June 27, 2007
Having missed a week of my ‘listening time,’ I’m not sure where to jump back in. I celebrated my 11th anniversary last week up in the Sawtooth Mountains of Idaho. Mom and Dad put Julie and me up in a cabin on Redfish Lake and it was beautiful. The drive there was so lovely that I drove 10 mph under the speed limit just to take it all in. We pulled off often at viewpoints for a picture and just oohed and aahed the whole time. I unwound as I drove, finding myself totally relaxed and fully settled into the R&R mode by the time we arrived at our destination. After checking in, we sat on the porch of the Redfish Lake Lodge and read our books. I sat there occasionally looking up at the view. I marveled at the parallel beauty of the woman beside me and our relationship over the past 11 years. I could not have a better partner in this life and owe most of the man I am to her. Surely God is the one shaping me through Christ, be He has blessed me with Julie as my ‘helper’ toward this end.
I picked up a book on my parent’s coffee table, Out of the Vortex by Dale Snyder. Dale and his wife were missionaries in Brazil, some of the first that my Dad flew for when he began as a missionary pilot in the late sixties. Dale wrote an account of his first years in a village of the Kaiapo Indians deep in the Amazon Jungle. He recorded the process of trying to teach them about God, Christ and salvation all the while learning about their culture and dealing with life as an alien in it. I was intrigued by the story of these courageous missionaries, but quickly switched my focus and amazement toward God as he revealed himself to these Indians and to Dale and his wife in the process. As I read, I found myself relating in a small but significant way to their experience. I felt deep emotion that surprised me and I think I’m beginning to understand it now. Once Dale learned enough of the Kaiapo language, he began his sermons in the book of Genesis on God the Creator. One Sunday morning the village Chief asked that the sermon be done before sunrise so that the men could hunt. Dale grudgingly woke in the dark and stumbled down the path to the men’s house and preached his message. One of the young men asked him if God, “The Eternal Living One,” could control the animals that he made. Dale responded that God made them self governing just like humans, but then added that if he wanted to control them, he certainly could. Then the man asked Dale to ask God to send them a pig because they hadn’t had one for months and their families were hungry. At that point, Dale put it all on the line and prayed for not just one pig, but for a few. He went home and told his wife that they needed to pray because he just laid their faith on the line. Then he realized that it was God that was laid on the line. He then describes the moment that the men returned to the village with loud shouts. The man who first asked the question came up to him and laid a pig at his feet and said something to the effect that The Eternal-Living One brought them pigs. The flow of pigs kept coming until nine of them were laid before him. This opened the door and thereafter, people came forward with situations and the request, ‘Ask your God do this.’ An older couple, clearly past the age of childbearing prayed for a son and God gave them one. A child bitten by a poisonous snake was treated unsuccessfully by the witchdoctor, brought to them in the middle of the night mostly dead, and God miraculously healed him. The seeds of faith were born in the village people, the story of redemption through Christ was given an analogy and people began to understand and respond.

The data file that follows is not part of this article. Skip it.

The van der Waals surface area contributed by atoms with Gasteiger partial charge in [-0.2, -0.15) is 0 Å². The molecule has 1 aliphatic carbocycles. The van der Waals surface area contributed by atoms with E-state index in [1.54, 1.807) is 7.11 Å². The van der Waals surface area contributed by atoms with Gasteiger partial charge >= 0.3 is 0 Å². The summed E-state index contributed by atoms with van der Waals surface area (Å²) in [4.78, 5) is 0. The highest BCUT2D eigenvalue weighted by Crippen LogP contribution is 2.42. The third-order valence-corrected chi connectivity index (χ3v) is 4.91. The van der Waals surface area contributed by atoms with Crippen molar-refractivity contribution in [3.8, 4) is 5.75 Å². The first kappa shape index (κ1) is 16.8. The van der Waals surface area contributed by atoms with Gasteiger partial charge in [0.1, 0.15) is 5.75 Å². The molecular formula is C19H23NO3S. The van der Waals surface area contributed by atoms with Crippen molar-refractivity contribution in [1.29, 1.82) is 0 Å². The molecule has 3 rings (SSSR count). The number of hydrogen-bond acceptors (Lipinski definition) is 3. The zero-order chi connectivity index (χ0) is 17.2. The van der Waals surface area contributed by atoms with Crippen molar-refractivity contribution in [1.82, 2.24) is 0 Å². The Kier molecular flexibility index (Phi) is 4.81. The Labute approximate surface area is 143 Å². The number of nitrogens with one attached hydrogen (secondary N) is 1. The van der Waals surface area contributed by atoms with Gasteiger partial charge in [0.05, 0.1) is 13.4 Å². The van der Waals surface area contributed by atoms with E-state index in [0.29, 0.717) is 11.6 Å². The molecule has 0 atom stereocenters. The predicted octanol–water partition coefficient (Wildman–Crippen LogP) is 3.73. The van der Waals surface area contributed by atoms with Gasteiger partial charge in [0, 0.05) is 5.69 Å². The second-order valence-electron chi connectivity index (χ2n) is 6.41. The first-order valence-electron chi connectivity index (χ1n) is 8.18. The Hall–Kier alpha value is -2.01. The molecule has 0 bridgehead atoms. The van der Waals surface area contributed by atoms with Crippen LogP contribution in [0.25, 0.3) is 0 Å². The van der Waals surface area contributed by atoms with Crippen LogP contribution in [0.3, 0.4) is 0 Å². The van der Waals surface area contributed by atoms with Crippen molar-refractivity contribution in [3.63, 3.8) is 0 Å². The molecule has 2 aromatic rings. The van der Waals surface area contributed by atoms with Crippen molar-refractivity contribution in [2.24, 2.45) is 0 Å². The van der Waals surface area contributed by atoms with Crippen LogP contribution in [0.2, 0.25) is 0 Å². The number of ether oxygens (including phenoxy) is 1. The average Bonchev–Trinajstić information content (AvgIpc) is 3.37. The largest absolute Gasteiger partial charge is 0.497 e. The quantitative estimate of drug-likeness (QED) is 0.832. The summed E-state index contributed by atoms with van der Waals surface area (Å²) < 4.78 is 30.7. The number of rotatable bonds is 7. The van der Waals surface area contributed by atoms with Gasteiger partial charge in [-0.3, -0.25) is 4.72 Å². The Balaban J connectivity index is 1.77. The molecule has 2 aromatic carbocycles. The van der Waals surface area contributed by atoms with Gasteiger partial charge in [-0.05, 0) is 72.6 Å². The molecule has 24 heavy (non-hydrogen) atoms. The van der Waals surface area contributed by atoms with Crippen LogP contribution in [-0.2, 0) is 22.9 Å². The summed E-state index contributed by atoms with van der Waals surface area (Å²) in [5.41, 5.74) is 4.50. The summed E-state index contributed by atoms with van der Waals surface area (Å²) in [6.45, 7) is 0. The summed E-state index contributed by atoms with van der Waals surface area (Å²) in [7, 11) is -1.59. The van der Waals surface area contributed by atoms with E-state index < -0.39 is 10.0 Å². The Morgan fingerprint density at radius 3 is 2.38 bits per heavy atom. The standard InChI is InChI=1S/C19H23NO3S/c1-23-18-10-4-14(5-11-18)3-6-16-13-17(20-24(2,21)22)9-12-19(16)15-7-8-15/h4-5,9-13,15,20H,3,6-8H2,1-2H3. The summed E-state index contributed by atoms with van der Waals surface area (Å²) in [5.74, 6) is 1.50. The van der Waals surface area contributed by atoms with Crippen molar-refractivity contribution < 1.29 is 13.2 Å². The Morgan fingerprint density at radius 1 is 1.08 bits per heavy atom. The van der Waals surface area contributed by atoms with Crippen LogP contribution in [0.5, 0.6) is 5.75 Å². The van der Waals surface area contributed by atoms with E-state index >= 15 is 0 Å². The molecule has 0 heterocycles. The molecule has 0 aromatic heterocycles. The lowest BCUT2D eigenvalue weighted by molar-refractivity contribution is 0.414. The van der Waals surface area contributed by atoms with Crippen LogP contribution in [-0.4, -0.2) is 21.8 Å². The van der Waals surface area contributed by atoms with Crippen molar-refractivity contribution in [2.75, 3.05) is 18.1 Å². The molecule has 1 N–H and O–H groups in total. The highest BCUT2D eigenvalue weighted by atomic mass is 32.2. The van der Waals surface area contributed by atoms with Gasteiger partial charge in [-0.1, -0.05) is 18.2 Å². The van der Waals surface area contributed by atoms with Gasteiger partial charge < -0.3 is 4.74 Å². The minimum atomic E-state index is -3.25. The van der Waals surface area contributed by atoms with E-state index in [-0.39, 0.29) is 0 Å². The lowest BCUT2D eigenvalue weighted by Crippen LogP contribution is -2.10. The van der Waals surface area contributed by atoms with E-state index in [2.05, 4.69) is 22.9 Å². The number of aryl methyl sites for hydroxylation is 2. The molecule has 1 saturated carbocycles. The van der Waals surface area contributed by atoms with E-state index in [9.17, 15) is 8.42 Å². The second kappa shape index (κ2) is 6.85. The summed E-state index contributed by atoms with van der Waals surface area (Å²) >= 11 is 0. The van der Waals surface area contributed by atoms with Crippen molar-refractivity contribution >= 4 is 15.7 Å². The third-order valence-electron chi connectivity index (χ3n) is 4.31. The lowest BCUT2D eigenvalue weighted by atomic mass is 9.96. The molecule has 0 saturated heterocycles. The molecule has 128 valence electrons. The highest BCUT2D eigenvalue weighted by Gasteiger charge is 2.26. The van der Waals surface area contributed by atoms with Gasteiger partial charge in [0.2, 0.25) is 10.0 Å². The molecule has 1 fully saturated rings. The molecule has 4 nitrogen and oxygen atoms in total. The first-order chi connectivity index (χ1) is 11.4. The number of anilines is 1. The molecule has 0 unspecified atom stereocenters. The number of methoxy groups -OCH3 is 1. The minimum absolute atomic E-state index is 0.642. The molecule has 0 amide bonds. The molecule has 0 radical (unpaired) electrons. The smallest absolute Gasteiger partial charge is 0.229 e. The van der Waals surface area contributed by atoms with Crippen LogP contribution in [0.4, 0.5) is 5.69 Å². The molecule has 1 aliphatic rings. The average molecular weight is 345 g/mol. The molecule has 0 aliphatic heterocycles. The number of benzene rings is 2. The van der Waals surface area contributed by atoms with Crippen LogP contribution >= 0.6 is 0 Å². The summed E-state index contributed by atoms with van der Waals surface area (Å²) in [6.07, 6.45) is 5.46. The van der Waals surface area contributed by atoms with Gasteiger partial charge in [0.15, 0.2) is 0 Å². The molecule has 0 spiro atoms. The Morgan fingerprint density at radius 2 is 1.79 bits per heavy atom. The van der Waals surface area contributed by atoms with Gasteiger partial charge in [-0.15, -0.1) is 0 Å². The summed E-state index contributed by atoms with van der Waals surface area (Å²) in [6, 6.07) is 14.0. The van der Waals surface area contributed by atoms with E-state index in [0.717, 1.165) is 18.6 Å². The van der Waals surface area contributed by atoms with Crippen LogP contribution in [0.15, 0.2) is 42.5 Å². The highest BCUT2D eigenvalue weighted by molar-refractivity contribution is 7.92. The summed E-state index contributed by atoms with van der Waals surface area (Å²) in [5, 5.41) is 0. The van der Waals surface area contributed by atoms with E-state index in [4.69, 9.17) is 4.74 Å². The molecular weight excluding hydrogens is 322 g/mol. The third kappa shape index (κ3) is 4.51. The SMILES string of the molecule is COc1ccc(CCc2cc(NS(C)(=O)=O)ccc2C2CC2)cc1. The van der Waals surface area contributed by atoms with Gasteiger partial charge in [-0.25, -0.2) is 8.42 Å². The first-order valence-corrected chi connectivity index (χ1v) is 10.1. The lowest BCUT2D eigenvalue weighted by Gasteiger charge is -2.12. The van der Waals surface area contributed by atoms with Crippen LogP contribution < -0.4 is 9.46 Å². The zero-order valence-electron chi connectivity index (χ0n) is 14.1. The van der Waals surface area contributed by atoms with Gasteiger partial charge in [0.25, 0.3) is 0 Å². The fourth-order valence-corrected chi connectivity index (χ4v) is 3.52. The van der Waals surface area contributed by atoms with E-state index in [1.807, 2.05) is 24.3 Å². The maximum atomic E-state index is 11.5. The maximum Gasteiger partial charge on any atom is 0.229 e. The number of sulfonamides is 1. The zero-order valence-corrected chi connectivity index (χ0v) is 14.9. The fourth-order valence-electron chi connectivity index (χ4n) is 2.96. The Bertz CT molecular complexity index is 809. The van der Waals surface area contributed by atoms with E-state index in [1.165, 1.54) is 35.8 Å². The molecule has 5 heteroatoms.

I wept as I read this story. I read portions of it to Julie and we wept together as we sat on the porch. Over dinner as I unpacked my emotion, I realized that we had been a similar place with Maria and God had proven himself to us in a similar all-powerful way. I was reading about someone I knew – my Savior and my God. Let me briefly recount my experience. As I dealt with the reality of loosing our foster-daughter, Maria, I dug into the Scriptures. I wrestled with what they declared about God. I clung to hope in him alone and I made our case known to our friends and family. We were all looking in unison to God for an answer to our prayer. Answers were coming right away – strength, wisdom, peace and trust. All eyes were on him, not on us or our situation. And then he acted on our behalf the day before we were to give her to a family member, in fact just 2 hours before we were to meet her. The transaction was called off and every key player switched their favor toward us adopting Maria. It was in his timing, last minute when nearly all hope was gone. The result was that he received great glory and praise. Praise God that we still have Maria and things are progressing slowly toward her adoption.
But my emotion went much deeper than just relating to that story. Deep within was an intense desire to know God more and to see him act in similar ways in my life and through my life as I continue to be his ‘missionary’ to those around me – specifically to this world of foster care children and their families. Each kid opens us up to a new ‘village’ and culture of people who for the most part are just as estranged to God as these Indians were in Brazil. This type of cross-cultural ministry can be downright risky, taking me way outside of my natural instinct toward comfort . Ah yes, but this is the sweet spot where fear meets faith, when I come face to face with my weakness, heart-broken for people who have broken hearts, empty of self and full of the Holy Spirit, and finally fully surrendered to God who may use me wherever and however he chooses. O God, take me there and enable me to take others with me and encourage others to live in this sweet spot. It’s for your glory alone and for the redemption of those whom you are calling out of darkness into your wonderful light.